Other cultures practice arranged marriage, in which a marriage is negotiated between two families in order to create stronger bonds between them. Love isn't considered a prerequisite for marriage, though parents may consult the children's feelings when picking a spouse. If the married couple's shared life eventually creates bonds of affection, that's a bonus.

For those in cultures that celebrate romantic love, the idea of an arranged marriage often seems completely unthinkable. It's important to recognize though that, even in the US, sex and romance typically aren't the only foundation of a long lasting relationship.

Passion is often a less stable basis for a relationship than marital arrangements based on social and cultural compatibility. When the passion fades, if there aren't other foundations for the relationship, it may fall apart. And, in fact, even in countries that emphasize romantic love, societal forces often 'arrange marriages', based on who is socially, economically and morally compatible.

Societies often encourage homogamy, or a marriage between people with similar social backgrounds, like educational achievement or class standing. 

Another common factor in romantic love is propinquity, or a physical proximity to another person. Doesn't sound very romantic, but we tend to end up with people who are just 'around', because we often live near people like ourselves.

Now, of course courtship doesn't always lead to marriage. In fact, in recent years, marriage rates have been declining in many high income countries - partially due to people waiting longer to marry, and partially due to people forgoing marriage altogether.

Among women between 35 and 44 in 2010, around 20% had never been married. In comparison, for the previous generation at that age, only 10% of women had never been married. Even with declining marriage rates, most Americans will marry at least once.

Marriage, and particularly weddings, are often seen as a life goal; something to aspire to. Weddings are not marriages, of course. And for many this stage of settling into a new family comes with changes in expectations of what married life will look like.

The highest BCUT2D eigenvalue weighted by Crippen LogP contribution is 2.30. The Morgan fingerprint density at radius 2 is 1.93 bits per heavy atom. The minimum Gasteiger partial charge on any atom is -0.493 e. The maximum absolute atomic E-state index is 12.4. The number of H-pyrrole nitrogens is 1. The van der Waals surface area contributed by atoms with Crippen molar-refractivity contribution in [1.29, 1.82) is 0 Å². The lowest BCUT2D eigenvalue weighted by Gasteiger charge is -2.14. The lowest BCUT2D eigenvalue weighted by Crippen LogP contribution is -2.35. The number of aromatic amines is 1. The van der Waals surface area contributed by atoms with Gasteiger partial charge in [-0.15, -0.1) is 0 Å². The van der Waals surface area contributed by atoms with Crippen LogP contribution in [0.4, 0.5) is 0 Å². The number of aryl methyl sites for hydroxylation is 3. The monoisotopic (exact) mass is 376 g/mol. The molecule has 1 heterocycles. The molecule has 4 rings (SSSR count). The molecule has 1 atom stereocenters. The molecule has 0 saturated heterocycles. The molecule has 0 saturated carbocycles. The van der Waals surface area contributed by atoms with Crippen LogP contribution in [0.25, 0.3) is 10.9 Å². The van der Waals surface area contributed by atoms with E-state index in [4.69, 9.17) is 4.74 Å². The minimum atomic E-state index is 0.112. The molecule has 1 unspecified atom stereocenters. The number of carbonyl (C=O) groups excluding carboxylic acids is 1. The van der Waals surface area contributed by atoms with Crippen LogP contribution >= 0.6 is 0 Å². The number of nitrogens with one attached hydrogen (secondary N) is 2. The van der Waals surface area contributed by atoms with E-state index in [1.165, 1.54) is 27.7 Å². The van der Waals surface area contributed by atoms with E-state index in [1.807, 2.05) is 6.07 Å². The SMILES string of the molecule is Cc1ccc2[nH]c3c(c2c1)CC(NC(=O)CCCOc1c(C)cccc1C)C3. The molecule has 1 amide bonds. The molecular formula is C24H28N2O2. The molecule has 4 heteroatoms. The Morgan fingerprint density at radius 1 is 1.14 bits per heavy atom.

How a couple handles the transition from courtship into marriage is an important predictor of family stability. Some find that once the honeymoon stage ends, that is the first couple of years of marriage when everything is new and exciting, they are no longer satisfied in their marriage.

To find passion, some turn to infidelity, which occurs more often than you might think. In an anonymous survey of approximately 900 Americans, researchers from the Kinsey Institute for Research in Sex, Gender and Reproduction at Indiana University found that 19% of women and 23% of men report cheating on their partners at least once.

One outcome of infidelity that may not surprise you is divorce. You might have heard that half of all marriages end in divorce, but that's not quite accurate. For one thing, it's not that every couple as a fifty-fifty chance of divorce. 

The 50% stat comes from looking at the likelihood that marriages reach a certain anniversary. How likely are you to still be together 5 years after marriage? What about 20 years? For couples that marriage 40 years ago, we know what percent of those marriages have ended in divorce. And, that's a decent proxy for how many will ever end in divorce.